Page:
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Advice | Carolyn Hax: The single mom’s friend is (too) okay with how busy she is

Remark

Dear Caroline: My ex and I divorced when we had a toddler and a baby (not recommended). I started dating “Ben” about five years later, and we’ve been together for almost three years now.

After all the horror stories I heard about what it would be like to find love as a single mom, I thought I was REALLY lucky with Ben. He’s never been competitive before my time. He understands how busy I am as a mom and was always fine with our quality time together having to take place once a week when the kids are with their dad. He’s nice to the kids, but never tried to step on our parents’ toes. I thought that was all the dream.

So this year I came up with the idea of ​​moving in together and/or getting engaged. I also brought up that I would like him to spend more focused time with me and the kids as a family.

It was then that I learned that, in Ben’s words, the beauty of our relationship is that I have so much more on my mind and he can have time to himself. He does not see himself as a stepparent and does not intend to become one. He did say he’d love to move in together once I have an empty nest… but that’s 11 years old (at the earliest).

I don’t know what to do. I love this man. But I was just told that what he likes about me is that I don’t have time to demand too much from him and he has no room in his life for my kids. Is it possible for a single mom to have a solid, serious relationship that doesn’t compete with motherhood but also has room to grow?

bubble, burst: That’s not the question I expected.

The answer to the question you asked, of course, is that it is “possible”. There are 8 billion people on the planet, and so far you’ve dated (and stepfathered) only one of them.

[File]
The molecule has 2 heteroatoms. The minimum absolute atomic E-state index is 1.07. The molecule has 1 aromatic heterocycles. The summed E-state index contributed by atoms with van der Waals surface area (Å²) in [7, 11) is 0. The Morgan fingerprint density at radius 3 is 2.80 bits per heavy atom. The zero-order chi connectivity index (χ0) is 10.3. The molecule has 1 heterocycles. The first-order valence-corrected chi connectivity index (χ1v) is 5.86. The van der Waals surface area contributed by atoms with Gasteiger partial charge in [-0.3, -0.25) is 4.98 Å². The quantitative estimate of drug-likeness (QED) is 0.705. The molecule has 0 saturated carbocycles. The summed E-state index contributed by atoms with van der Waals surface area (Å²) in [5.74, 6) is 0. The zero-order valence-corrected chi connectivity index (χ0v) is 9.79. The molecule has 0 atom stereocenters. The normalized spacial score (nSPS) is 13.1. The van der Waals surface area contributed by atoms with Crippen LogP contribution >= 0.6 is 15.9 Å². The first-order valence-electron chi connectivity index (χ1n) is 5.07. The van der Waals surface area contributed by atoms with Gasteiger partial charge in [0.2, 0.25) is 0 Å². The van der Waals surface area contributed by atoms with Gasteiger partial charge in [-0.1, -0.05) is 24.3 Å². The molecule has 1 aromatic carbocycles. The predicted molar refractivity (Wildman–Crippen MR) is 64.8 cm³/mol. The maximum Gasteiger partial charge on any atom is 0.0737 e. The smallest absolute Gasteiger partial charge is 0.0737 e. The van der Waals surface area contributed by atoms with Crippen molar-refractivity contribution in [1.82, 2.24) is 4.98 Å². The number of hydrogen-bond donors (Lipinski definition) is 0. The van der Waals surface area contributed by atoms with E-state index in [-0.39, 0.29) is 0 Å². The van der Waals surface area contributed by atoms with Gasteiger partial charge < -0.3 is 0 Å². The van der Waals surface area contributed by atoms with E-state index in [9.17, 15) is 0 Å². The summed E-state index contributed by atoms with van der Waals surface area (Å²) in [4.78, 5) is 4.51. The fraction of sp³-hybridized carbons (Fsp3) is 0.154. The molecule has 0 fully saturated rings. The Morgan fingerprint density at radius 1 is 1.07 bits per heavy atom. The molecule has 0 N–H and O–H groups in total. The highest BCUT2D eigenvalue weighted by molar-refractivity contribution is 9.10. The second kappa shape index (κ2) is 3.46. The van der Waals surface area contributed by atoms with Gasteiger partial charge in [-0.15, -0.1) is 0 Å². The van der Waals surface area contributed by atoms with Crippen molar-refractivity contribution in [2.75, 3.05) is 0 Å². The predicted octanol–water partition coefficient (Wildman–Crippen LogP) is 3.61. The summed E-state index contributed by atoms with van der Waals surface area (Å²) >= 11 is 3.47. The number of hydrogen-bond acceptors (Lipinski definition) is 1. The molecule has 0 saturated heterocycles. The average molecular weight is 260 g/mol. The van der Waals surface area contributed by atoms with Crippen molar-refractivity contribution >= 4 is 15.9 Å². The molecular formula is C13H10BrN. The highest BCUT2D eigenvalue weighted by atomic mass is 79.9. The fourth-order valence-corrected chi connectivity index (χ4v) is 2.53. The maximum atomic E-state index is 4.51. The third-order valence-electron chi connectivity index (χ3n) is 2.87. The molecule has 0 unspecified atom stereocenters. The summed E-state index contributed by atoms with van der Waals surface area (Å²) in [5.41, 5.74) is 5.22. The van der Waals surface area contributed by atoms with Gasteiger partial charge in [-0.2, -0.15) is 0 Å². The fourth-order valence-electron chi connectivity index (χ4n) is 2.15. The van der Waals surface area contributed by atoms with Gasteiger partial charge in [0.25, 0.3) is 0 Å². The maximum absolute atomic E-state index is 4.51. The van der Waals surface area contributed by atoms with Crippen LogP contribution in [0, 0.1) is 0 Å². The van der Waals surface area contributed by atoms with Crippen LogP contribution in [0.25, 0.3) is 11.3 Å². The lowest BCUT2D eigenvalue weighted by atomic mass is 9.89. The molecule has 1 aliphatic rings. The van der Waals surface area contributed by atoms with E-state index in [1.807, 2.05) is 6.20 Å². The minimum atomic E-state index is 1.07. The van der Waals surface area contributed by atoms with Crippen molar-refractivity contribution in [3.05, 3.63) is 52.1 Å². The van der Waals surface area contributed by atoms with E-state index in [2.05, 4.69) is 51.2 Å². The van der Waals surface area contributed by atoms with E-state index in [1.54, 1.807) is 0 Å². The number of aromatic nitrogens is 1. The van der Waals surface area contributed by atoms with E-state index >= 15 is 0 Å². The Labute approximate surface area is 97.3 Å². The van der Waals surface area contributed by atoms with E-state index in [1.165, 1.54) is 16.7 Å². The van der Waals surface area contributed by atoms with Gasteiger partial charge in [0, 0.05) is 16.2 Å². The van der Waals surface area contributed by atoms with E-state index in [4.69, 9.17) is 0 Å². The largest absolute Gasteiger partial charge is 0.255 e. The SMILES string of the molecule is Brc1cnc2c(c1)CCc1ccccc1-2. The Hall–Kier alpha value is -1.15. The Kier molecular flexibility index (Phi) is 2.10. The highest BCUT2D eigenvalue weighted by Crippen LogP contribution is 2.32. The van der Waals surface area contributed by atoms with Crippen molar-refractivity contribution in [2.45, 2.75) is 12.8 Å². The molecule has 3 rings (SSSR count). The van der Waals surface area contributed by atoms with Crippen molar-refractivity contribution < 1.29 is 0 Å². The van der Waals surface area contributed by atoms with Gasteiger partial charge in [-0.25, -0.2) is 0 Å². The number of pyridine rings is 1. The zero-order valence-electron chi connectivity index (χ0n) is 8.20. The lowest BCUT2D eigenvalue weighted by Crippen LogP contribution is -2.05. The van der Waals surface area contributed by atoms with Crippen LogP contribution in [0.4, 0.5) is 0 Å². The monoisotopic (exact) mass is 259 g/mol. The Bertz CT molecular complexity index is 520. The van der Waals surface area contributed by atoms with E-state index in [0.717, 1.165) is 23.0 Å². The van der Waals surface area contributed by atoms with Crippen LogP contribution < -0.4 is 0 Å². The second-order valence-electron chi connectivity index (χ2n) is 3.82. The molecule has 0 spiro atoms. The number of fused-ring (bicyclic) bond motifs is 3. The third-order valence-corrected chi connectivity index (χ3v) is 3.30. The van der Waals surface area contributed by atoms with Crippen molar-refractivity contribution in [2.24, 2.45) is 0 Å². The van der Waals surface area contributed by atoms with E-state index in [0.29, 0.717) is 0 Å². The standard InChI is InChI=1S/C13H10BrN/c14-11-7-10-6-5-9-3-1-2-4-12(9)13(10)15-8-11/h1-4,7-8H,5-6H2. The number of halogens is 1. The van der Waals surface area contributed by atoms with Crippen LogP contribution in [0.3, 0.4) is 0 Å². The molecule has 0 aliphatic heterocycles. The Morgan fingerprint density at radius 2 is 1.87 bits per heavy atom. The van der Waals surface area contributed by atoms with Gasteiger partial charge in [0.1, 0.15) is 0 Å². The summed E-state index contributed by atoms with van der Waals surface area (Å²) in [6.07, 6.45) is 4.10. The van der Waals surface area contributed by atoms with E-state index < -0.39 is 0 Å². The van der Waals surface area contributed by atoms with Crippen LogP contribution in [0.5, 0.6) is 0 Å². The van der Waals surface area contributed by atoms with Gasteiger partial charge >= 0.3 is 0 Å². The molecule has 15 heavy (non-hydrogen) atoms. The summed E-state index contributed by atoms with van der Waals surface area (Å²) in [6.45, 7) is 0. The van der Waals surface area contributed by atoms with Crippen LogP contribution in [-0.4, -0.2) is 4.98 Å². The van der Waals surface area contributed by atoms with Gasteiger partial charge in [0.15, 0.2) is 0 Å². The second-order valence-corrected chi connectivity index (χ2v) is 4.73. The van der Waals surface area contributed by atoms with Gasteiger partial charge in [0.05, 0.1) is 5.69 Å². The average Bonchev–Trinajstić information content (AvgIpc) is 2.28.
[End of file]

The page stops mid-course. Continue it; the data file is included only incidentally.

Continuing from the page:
The question I expected was more of a what-am-I-with-Ben? thing. Because that’s a fascinating one, and not obvious from any angle.

Unless you couldn’t accept his terms and have already broken up with no regrets. That would be pretty obvious.

Otherwise, from my position of secure detachment, I’m not so alarmed by what Ben said, and even see something beautiful in it. Peeking out of the wreckage.

The glaring problem is that you two could be romantically together for so long when they were so far apart conceptually. Who did not speak to whom? Who didn’t listen? Who was wishful thinking the hardest? Has someone been misled on purpose?

These are no minor concerns. If you are still with Ben by the time I have received, read, considered, answered, submitted and published this, then I hope you have already spent some of your quality time figuring out and resolving your miscommunication.

But as long as you can fix that and no one lied to anyone, there could be a deceptively good relationship between you and Ben.

The reason for that is the relationship itself, as it is, or what it was all along until Ben’s bombing. You were both very happy with it. Such loving compatibility is a bit of beautiful grandeur that I’m afraid doesn’t give you credit. Think about it: you’re upset, you and Ben don’t share the same vision of what your togetherness is could be. Which means that your disagreement is by definition about something that wasn’t there before and may never have become a reality. By all means, find out if changing your intended future changes what you have in the present.

Plans affect how we feel now. But the starting point is to expand what we have, for example by basing pension savings on current expenditures. So maybe both of you, in each other, can look forward to a partner who continues to meet your emotional needs – and always leave enough space for yourself.

Who’s to say: 1. That won’t be true when your children are adults, in evolving form? 2. That he is the only one who benefits from your light-hearted arrangement?

And who’s to say, on the side of the negative projection, that you’ll still like Ben just as much if you don’t give each other this space?

Believe it or not, I stopped in this answer with alt-romantic thoughts in mind. You and Ben came across to me as a couple who stumbled upon a non-traditional date that takes you both to the next level. Then I wrote my way into a treatise on embracing cynicism as your matchmaker.

Plus, I have no room for the possibility of adult boomerang children in your home ever shared with Ben.

But even if Ben isn’t the guy, I still think there’s a really good question: Is moving in and raising kids together the only measure of “solid, serious” growth potential out there?

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